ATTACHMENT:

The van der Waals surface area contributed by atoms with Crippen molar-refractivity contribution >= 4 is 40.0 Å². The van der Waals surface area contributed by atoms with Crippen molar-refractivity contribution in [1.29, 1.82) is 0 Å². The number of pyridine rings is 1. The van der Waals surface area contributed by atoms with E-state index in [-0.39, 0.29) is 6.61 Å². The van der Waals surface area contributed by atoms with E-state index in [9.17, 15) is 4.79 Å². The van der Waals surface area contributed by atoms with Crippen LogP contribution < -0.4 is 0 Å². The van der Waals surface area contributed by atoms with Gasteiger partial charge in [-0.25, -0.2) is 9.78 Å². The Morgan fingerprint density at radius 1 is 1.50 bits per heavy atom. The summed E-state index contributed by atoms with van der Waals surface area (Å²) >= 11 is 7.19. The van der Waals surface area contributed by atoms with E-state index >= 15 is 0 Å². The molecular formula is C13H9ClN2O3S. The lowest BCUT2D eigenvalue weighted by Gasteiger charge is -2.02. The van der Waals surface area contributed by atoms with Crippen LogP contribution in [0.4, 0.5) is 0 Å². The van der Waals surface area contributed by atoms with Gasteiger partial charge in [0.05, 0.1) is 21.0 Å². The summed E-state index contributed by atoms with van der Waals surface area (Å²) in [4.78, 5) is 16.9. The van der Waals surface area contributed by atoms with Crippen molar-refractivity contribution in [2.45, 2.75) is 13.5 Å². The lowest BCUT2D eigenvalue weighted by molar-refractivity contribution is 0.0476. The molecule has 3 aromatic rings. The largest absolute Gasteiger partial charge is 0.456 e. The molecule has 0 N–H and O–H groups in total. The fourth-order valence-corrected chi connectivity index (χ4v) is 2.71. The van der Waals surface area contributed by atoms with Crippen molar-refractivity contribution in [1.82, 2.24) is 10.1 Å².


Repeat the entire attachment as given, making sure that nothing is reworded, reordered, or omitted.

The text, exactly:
The van der Waals surface area contributed by atoms with Crippen molar-refractivity contribution >= 4 is 40.0 Å². The van der Waals surface area contributed by atoms with Crippen molar-refractivity contribution in [1.29, 1.82) is 0 Å². The number of pyridine rings is 1. The van der Waals surface area contributed by atoms with E-state index in [-0.39, 0.29) is 6.61 Å². The van der Waals surface area contributed by atoms with E-state index in [9.17, 15) is 4.79 Å². The van der Waals surface area contributed by atoms with Crippen LogP contribution < -0.4 is 0 Å². The van der Waals surface area contributed by atoms with Gasteiger partial charge in [-0.25, -0.2) is 9.78 Å². The Morgan fingerprint density at radius 1 is 1.50 bits per heavy atom. The summed E-state index contributed by atoms with van der Waals surface area (Å²) >= 11 is 7.19. The van der Waals surface area contributed by atoms with E-state index >= 15 is 0 Å². The molecular formula is C13H9ClN2O3S. The lowest BCUT2D eigenvalue weighted by Gasteiger charge is -2.02. The van der Waals surface area contributed by atoms with Crippen LogP contribution in [0.4, 0.5) is 0 Å². The van der Waals surface area contributed by atoms with Gasteiger partial charge in [0.05, 0.1) is 21.0 Å². The summed E-state index contributed by atoms with van der Waals surface area (Å²) in [4.78, 5) is 16.9. The van der Waals surface area contributed by atoms with Crippen molar-refractivity contribution in [2.45, 2.75) is 13.5 Å². The lowest BCUT2D eigenvalue weighted by molar-refractivity contribution is 0.0476. The molecule has 3 aromatic rings. The largest absolute Gasteiger partial charge is 0.456 e. The molecule has 0 N–H and O–H groups in total. The fourth-order valence-corrected chi connectivity index (χ4v) is 2.71. The van der Waals surface area contributed by atoms with Crippen molar-refractivity contribution in [1.82, 2.24) is 10.1 Å².